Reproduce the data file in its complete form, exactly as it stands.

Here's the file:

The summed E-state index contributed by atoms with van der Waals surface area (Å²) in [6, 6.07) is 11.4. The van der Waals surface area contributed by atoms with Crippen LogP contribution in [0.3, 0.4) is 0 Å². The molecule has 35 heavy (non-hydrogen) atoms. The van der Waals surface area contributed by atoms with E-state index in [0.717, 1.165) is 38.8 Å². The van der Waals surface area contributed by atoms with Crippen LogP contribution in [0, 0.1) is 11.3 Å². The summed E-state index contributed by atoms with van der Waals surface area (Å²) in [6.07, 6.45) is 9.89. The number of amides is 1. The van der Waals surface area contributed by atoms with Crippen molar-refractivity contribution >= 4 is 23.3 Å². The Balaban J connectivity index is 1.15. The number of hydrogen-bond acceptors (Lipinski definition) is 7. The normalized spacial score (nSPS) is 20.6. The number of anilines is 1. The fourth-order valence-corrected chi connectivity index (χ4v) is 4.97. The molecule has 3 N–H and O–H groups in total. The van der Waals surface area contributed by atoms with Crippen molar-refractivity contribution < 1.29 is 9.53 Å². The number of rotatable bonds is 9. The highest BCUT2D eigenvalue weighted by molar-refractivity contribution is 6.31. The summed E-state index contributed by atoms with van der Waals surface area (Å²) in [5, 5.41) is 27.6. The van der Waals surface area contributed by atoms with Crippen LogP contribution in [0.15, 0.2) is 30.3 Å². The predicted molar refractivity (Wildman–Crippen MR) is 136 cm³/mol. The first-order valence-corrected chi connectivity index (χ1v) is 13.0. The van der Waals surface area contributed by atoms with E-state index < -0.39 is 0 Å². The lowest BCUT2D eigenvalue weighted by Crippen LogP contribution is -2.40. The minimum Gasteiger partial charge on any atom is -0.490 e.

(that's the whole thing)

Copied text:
The summed E-state index contributed by atoms with van der Waals surface area (Å²) in [6, 6.07) is 11.4. The van der Waals surface area contributed by atoms with Crippen LogP contribution in [0.3, 0.4) is 0 Å². The molecule has 35 heavy (non-hydrogen) atoms. The van der Waals surface area contributed by atoms with E-state index in [0.717, 1.165) is 38.8 Å². The van der Waals surface area contributed by atoms with Crippen LogP contribution in [0, 0.1) is 11.3 Å². The summed E-state index contributed by atoms with van der Waals surface area (Å²) in [6.07, 6.45) is 9.89. The number of amides is 1. The van der Waals surface area contributed by atoms with Crippen molar-refractivity contribution >= 4 is 23.3 Å². The Balaban J connectivity index is 1.15. The number of hydrogen-bond acceptors (Lipinski definition) is 7. The normalized spacial score (nSPS) is 20.6. The number of anilines is 1. The fourth-order valence-corrected chi connectivity index (χ4v) is 4.97. The molecule has 3 N–H and O–H groups in total. The van der Waals surface area contributed by atoms with Crippen molar-refractivity contribution < 1.29 is 9.53 Å². The number of rotatable bonds is 9. The highest BCUT2D eigenvalue weighted by molar-refractivity contribution is 6.31. The summed E-state index contributed by atoms with van der Waals surface area (Å²) in [5, 5.41) is 27.6. The van der Waals surface area contributed by atoms with Crippen LogP contribution in [0.15, 0.2) is 30.3 Å². The predicted molar refractivity (Wildman–Crippen MR) is 136 cm³/mol. The first-order valence-corrected chi connectivity index (χ1v) is 13.0. The van der Waals surface area contributed by atoms with E-state index < -0.39 is 0 Å². The lowest BCUT2D eigenvalue weighted by Crippen LogP contribution is -2.40. The minimum Gasteiger partial charge on any atom is -0.490 e.